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  1. Version 1.0.0

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    The Information Management Framework (IMF) is intended to enable better information management and information sharing at a national scale and provide the standards, guidance and shared resources to be (re)used by those wishing to participate in the National Digital Twin ecosystem. While the scope of the IMF is broad, the “7 circles of Information Management" diagram is a pragmatic way to divide the information management space into areas of concern that can be addressed separately whilst supporting each other. It identifies coherent areas of interest that can be addressed relatively independently. As part of the second circle of the diagram, the IMF technical team has released this paper outlining our recommended approach to developing information requirements, based on the analysis of process models. The methodology first identifies an organisation's processes, the decisions taken as part of the process, and then the information requirements to support the decisions. These are communicated to those who create the information. This provides a systematic approach to identifying the information requirements and when it is most cost-effectively created. Managed appropriately, this information capture can avoid costly activity to create information by surveying or inspecting in-use assets. To allow this anticipation of information needs, the methodology set out in the paper recommends the following steps: identify the lifecycle activities that an organisation performs decompose the activities in order to identify the material “participants” involved (“things” required for each activity: people, resources, assets, equipment, products, other activities, …) identify the decisions critical for these activities identify the information requirements for those decisions and the quality required. Read more in the blog containing a video introduction to the “7 circles of Information Management” by IMF Technical Team Lead, Matthew West, followed by a deep dive into the second circle – Process Model based Information Requirements – presented by Al Cook, main author of this paper.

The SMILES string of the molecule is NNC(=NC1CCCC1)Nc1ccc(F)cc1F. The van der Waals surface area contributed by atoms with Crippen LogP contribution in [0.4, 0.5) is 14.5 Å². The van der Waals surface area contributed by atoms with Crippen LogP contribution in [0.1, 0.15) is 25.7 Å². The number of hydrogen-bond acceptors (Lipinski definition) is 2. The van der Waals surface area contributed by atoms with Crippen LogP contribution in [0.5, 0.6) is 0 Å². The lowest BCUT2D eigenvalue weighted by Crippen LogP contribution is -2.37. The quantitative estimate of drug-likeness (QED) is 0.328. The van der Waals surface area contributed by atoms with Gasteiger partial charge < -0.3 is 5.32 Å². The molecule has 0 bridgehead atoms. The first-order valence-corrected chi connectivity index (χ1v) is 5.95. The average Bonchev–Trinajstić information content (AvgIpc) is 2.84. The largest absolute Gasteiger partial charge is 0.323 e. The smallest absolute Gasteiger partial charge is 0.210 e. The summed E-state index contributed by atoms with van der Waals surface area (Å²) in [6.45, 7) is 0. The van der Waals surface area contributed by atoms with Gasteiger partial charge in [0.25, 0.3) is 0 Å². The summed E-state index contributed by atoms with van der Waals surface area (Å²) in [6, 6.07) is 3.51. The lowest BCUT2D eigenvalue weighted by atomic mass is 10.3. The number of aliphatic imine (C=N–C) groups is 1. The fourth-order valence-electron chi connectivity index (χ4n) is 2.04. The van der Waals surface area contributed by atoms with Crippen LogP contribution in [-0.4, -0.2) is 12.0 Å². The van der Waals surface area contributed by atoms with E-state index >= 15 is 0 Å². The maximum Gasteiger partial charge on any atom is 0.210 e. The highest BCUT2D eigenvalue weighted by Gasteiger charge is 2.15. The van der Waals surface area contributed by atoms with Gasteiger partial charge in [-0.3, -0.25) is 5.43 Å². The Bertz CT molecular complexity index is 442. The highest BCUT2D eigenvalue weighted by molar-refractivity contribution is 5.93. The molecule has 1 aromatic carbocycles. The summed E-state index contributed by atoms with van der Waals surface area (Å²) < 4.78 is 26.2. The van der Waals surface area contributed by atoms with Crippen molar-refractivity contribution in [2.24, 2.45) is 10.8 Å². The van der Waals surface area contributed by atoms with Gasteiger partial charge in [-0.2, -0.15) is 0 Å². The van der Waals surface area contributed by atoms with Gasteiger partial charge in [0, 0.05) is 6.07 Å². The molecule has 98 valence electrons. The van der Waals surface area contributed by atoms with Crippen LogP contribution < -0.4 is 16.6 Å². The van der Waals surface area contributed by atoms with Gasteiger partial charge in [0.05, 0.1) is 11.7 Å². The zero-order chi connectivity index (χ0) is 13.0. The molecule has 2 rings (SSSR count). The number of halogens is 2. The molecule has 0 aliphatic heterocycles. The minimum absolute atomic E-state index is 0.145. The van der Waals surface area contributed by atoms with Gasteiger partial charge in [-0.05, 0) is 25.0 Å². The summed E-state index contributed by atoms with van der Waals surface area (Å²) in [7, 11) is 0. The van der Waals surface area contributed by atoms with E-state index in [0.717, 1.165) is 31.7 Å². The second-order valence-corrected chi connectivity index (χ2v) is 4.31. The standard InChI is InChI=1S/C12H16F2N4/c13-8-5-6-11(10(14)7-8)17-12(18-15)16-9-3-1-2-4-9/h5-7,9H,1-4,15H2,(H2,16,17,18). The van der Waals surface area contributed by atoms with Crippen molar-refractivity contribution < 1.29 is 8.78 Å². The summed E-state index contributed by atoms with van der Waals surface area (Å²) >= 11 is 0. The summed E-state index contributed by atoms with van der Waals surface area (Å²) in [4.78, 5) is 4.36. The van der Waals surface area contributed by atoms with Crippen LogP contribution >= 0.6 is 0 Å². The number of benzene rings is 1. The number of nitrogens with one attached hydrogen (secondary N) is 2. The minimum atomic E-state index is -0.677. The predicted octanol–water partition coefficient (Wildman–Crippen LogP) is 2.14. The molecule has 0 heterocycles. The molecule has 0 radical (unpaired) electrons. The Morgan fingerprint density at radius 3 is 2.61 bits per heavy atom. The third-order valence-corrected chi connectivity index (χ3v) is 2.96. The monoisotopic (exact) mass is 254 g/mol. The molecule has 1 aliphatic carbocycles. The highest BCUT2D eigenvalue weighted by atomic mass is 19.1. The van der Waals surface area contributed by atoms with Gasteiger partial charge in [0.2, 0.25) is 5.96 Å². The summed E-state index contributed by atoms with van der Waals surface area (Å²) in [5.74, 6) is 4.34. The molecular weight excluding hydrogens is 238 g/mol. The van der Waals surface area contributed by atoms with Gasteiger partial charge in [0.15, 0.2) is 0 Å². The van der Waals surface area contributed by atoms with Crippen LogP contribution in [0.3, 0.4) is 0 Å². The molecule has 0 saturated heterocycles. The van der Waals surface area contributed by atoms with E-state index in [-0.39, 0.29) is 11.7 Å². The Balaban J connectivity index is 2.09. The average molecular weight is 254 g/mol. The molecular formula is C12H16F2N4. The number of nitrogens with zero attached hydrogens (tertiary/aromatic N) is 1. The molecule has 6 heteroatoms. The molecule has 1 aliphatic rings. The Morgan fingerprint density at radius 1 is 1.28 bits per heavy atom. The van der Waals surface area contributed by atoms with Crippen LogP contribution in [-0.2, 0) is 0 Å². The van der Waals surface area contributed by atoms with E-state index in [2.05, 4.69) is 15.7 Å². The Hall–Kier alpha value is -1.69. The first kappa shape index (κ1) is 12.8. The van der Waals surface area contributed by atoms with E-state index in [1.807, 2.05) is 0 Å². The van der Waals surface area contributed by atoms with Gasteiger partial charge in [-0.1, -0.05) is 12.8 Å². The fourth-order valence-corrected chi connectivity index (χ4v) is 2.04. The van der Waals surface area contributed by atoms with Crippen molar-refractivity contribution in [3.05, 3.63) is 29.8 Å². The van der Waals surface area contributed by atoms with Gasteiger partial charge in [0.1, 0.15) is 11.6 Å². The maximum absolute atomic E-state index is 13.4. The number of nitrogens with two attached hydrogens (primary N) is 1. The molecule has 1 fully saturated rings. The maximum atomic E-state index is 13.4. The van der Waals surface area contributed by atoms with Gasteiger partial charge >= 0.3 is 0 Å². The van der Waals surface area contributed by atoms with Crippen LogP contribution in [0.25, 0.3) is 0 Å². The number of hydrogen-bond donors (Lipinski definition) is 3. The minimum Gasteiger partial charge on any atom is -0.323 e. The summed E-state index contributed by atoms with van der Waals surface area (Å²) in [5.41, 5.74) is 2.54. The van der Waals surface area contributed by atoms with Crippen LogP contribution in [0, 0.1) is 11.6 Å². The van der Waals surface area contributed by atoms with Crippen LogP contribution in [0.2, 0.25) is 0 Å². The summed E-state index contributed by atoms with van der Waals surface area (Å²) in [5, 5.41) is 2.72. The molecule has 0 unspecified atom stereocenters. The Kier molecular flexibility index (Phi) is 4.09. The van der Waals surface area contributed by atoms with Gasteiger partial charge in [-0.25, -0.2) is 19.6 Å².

2. Matthew West, Technical Lead, National Digital Twin Programme, introduces a video on the 7 circles of Information Management and Process Model Information Requirements. Join Matthew and Al Cook, a member of the technical team of the NDTp and an expert in data integration activities and information security, as they take you through key elements of the Information Management Framework and detail a new approach to effective information management. A video is available to view below, with a live Q&A session from 10:00 to 10:30 on Thursday 15 July 2021. Access to quality and well-managed information in organisations is key to support decision making and optimise outcomes at all levels. Decisions based on poor quality information, or no information at all, can significantly increase the risk of mistakes or even disasters. Systematically implementing information management ensures the ability to deliver the right information to the right decision-makers, at the right time. It is a critical success factor for the National Digital Twin (NDT), an ecosystem of connected Digital Twins where high-quality data is shared securely, on a massive scale to improve decision making across the UK. The “7 circles of Information Management”: developing the Information Management Framework The Information Management Framework (IMF), a collection of open, technical and non-technical standards, guidance and common resources, is intended to enable better information management and information sharing at a national scale and provide the building blocks to be (re)used by those wishing to be part of the NDT. The scope of the IMF is broad and the “7 circles diagram” that I introduce in the video below is a pragmatic way to divide the Information Management space into areas of concern that can be addressed separately as well as supporting each other. It is intended to help identify areas and associated NDTp deliverables that are of particular relevance to you. The technical aspects of the IMF may come first to your mind. On top of “information transport” mechanisms, together with authorisation and security protocols, to ensure that information can be accessed seamlessly, the NDT needs a language, an inter-lingua, so that data can be shared consistently and used to support decisions without requiring any further “data wrangling”. To develop this common language (the NDT’s ontology) the team is pursuing a principled approach, deeply grounded in mathematics and science to ensure that it is as extensible and all-encompassing as possible. This is what the deepest circles of the 7 circles diagram are about. There is, however, much more to the Information Management Framework than the purely technical aspects, and as part of the highest circles of the 7 circles diagram, we are developing guidance on how to systematically improve information management so that producing data that meets the quality standards required to be part of the NDT becomes part of “business as usual”. A first step towards better information management: defining your information requirements This means that while the NDT’s ontology is being developed, steps can be taken to work towards better information management. Organisations need to reach a point of recognition that there is a need to address data quality in a way that enables improved decisions within their own business and with those they have data-based relationships with. And defining Information Requirements (the second circle in the stack) is a key starting point. Process Model based Information Requirements Too often, information requirements are incomplete or even absent in organisations, with the implication that if requirements are not identified and agreed there is no reason that they would be met. As part of the second circle of the “7 circles diagram”, the team has released a paper outlining the proposed approach to developing information requirements, based on the analysis of process models. This is a novel approach, ensuring the systematic identification of information needed (no more, no less) to support decisions and to identify where it is captured. I encourage you to watch Al Cook’s presentation in the second part of the video to find out more about this approach. The team and I hope to share more detailed guidance on information management in the near future, helping you to assess your organisation’s current information management maturity, prioritise areas for obvious improvements in decision-making and start addressing them, so that mistakes can be avoided and better outcomes achieved. And as we continue to further develop the Information Management Framework, we look forward to accompanying you through the discovery of other circles among the 7 circles of Information Management. This video contains an introduction to the 7 circles of Information Management presented by Matthew West followed by a presentation by Al Cook on a suggested approach to define information requirements. Al and Matthew look forward to answering your questions and talking about next steps in a live Q&A session on the DT Hub, on the 15/07 from 10:00 to 10:30.